Hat Tip to Paul Caron over at TaxProf Blog for highlighting an article posted on Bloomberg entitled Push to ‘Correct’ IRS Small Business Rule Ignores Tax-Gap Data, by Ryan J. Donmoyer:
A year ago, Congress had instructed the Internal Revenue Service to improve small businesses’ compliance with tax laws and created rules to make it more difficult for entrepreneurs to hide their income.
Now, rules requiring businesses to report to the IRS transactions with vendors may become collateral damage in a political fight over the health-care law. President Barack Obama in his State of the Union address on Jan. 25, backed an effort to “correct” the “unnecessary bookkeeping burden” before the rules take effect in 2012, forgoing an estimated $1.9 billion annually to pay for the overhaul of the health-care system.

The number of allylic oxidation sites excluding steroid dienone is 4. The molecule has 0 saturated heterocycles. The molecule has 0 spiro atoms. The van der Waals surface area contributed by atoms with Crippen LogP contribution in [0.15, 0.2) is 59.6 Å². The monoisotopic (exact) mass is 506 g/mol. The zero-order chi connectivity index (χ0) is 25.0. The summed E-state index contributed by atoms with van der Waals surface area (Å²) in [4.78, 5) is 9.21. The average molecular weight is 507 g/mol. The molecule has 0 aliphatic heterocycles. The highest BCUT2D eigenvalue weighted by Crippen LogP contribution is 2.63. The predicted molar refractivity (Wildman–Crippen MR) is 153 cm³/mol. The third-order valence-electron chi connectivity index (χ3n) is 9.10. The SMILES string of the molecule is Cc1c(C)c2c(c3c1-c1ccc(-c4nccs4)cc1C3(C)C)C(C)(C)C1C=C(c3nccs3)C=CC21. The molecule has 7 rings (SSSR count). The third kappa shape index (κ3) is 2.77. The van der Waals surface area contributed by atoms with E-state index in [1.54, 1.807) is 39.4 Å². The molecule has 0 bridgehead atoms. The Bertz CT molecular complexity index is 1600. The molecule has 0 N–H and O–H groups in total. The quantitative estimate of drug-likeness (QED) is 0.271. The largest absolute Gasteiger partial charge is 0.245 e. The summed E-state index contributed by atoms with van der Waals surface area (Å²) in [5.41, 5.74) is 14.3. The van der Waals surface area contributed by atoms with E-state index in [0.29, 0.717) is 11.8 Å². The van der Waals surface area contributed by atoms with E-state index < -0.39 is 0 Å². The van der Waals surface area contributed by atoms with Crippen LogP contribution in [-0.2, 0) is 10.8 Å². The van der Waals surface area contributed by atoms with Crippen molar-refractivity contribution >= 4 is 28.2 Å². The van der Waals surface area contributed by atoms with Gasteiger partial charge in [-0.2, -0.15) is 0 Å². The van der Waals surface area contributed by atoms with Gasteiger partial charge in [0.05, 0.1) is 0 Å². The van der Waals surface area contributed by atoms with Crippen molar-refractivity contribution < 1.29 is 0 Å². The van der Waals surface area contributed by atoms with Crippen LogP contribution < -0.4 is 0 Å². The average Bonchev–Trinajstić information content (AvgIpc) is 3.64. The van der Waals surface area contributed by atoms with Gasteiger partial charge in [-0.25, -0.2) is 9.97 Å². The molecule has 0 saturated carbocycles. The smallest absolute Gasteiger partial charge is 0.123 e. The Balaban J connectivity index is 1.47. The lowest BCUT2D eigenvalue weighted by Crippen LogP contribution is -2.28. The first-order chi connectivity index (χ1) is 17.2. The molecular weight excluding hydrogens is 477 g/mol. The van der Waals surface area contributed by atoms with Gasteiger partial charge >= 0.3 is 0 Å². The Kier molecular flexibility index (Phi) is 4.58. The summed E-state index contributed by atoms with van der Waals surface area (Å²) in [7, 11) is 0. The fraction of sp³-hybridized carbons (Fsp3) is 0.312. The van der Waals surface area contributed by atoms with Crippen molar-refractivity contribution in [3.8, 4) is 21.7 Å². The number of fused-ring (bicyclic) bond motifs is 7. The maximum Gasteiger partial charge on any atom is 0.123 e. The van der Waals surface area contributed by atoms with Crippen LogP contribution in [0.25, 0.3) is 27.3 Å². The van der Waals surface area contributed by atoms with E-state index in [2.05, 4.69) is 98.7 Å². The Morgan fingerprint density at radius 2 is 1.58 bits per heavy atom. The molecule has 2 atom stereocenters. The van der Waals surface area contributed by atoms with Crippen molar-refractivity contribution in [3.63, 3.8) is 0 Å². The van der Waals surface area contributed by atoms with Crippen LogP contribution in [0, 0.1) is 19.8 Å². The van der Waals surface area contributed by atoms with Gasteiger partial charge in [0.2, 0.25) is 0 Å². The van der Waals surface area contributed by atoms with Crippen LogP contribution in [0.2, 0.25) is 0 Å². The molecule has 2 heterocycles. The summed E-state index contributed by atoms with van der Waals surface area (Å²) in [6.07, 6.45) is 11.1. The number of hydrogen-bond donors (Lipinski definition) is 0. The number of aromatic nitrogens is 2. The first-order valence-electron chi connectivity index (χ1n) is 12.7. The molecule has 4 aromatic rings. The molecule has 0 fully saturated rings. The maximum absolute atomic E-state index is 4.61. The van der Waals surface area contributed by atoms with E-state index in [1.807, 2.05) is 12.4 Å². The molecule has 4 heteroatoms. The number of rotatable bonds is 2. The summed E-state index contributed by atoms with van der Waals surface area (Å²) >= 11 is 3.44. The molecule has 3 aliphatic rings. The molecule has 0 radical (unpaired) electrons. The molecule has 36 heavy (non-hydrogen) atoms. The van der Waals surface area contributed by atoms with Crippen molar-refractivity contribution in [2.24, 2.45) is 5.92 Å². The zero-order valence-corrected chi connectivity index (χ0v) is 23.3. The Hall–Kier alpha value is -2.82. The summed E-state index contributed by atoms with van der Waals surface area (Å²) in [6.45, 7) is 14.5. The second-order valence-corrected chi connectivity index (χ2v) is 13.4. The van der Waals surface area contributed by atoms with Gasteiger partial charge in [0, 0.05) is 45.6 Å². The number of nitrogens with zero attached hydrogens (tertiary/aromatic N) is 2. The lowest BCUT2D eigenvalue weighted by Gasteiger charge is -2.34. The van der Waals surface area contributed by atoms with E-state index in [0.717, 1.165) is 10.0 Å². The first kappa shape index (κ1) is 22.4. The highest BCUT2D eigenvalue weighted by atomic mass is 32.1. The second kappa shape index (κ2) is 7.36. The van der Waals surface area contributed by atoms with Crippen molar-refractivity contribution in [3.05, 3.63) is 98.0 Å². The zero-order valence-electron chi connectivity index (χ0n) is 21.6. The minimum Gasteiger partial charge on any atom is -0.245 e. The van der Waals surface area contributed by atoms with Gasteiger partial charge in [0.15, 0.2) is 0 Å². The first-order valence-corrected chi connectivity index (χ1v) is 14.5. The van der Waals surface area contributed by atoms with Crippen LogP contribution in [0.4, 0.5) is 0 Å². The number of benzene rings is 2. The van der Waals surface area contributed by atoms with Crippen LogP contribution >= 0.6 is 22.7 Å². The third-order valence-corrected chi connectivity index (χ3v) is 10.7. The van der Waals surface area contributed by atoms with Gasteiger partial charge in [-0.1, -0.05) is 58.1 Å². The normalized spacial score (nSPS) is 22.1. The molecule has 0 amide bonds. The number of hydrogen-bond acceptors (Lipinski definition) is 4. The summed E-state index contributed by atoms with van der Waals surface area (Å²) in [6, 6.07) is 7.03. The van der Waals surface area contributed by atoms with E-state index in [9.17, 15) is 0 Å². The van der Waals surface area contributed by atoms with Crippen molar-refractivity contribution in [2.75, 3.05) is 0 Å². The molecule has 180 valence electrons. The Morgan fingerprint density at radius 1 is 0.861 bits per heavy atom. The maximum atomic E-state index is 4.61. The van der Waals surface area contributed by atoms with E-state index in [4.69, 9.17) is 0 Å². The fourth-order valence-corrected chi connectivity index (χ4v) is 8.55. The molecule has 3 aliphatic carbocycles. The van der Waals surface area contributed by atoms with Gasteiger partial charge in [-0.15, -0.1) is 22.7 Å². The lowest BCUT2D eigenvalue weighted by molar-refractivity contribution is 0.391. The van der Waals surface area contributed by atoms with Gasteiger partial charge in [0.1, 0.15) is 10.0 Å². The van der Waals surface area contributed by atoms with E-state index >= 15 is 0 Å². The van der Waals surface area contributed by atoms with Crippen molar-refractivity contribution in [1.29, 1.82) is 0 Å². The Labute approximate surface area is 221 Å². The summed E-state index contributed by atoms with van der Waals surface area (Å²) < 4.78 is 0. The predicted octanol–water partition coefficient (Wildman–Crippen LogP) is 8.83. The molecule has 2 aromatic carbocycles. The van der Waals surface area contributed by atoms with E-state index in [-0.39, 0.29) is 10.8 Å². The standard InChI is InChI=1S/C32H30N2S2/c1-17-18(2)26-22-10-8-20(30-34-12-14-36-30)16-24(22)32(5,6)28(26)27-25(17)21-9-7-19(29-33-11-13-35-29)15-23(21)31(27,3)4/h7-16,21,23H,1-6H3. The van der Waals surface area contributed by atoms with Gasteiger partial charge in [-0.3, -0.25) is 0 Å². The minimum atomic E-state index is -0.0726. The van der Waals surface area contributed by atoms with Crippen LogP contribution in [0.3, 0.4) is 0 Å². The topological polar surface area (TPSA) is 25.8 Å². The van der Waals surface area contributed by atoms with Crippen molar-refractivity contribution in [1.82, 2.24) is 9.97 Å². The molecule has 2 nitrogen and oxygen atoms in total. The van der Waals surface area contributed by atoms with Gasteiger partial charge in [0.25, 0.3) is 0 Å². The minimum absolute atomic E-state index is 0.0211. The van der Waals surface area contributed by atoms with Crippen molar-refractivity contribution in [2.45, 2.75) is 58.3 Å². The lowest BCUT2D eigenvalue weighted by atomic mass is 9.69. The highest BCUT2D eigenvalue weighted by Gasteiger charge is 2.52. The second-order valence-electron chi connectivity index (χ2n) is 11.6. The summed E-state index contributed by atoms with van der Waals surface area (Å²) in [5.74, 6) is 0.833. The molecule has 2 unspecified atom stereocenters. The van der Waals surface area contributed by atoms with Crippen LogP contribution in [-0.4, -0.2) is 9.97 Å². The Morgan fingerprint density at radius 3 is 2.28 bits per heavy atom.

The about-face is designed to appease congressional Republicans and business groups such as the U.S. Chamber of Commerce that have criticized the rules along with the broader health-care law. It also shows how difficult it is to take steps to close the tax gap among small businesses, which data show have lower tax payment rates than corporations and salaried workers. ...
The IRS estimates that about $345 billion in taxes owed are unpaid every year. Auditors recover about $55 billion of that, leaving $290 billion that goes uncollected, a figure known as the tax gap. The agency attributes $109 billion of the gap to underreported business income earned by individuals. The IRS estimates that this group also fails to pay about $39 billion in self-employment taxes. The figures are drawn from a study of 2001 tax returns and are likely higher today, according to the Congressional Research Service.